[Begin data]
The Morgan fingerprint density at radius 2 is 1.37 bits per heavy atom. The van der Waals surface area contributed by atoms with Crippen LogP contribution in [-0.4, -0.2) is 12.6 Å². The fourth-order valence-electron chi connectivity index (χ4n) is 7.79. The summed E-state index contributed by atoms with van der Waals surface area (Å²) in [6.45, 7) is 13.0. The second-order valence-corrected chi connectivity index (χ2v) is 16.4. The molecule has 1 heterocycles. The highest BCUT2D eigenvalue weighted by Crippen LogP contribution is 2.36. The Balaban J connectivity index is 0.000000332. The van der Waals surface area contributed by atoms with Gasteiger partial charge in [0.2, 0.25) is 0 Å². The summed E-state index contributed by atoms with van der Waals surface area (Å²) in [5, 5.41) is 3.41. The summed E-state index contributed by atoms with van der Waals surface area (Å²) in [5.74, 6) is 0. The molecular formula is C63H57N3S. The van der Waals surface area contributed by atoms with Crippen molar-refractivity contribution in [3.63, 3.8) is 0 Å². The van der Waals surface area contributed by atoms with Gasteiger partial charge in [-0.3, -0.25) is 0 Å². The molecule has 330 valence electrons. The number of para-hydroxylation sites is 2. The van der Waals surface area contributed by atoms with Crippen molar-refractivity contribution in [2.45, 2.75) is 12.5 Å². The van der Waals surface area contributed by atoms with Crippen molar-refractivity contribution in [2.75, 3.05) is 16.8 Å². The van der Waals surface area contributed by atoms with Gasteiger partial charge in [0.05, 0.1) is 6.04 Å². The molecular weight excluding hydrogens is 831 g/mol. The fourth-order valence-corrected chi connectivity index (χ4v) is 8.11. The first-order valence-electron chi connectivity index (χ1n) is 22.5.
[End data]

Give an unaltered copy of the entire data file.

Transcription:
The Morgan fingerprint density at radius 2 is 1.37 bits per heavy atom. The van der Waals surface area contributed by atoms with Crippen LogP contribution in [-0.4, -0.2) is 12.6 Å². The fourth-order valence-electron chi connectivity index (χ4n) is 7.79. The summed E-state index contributed by atoms with van der Waals surface area (Å²) in [6.45, 7) is 13.0. The second-order valence-corrected chi connectivity index (χ2v) is 16.4. The molecule has 1 heterocycles. The highest BCUT2D eigenvalue weighted by Crippen LogP contribution is 2.36. The Balaban J connectivity index is 0.000000332. The van der Waals surface area contributed by atoms with Gasteiger partial charge in [0.2, 0.25) is 0 Å². The summed E-state index contributed by atoms with van der Waals surface area (Å²) in [5, 5.41) is 3.41. The summed E-state index contributed by atoms with van der Waals surface area (Å²) in [5.74, 6) is 0. The molecular formula is C63H57N3S. The van der Waals surface area contributed by atoms with Crippen molar-refractivity contribution in [3.63, 3.8) is 0 Å². The van der Waals surface area contributed by atoms with Gasteiger partial charge in [-0.3, -0.25) is 0 Å². The molecule has 330 valence electrons. The number of para-hydroxylation sites is 2. The van der Waals surface area contributed by atoms with Crippen molar-refractivity contribution in [2.45, 2.75) is 12.5 Å². The van der Waals surface area contributed by atoms with Crippen molar-refractivity contribution in [2.75, 3.05) is 16.8 Å². The van der Waals surface area contributed by atoms with Gasteiger partial charge in [0.05, 0.1) is 6.04 Å². The molecular weight excluding hydrogens is 831 g/mol. The fourth-order valence-corrected chi connectivity index (χ4v) is 8.11. The first-order valence-electron chi connectivity index (χ1n) is 22.5.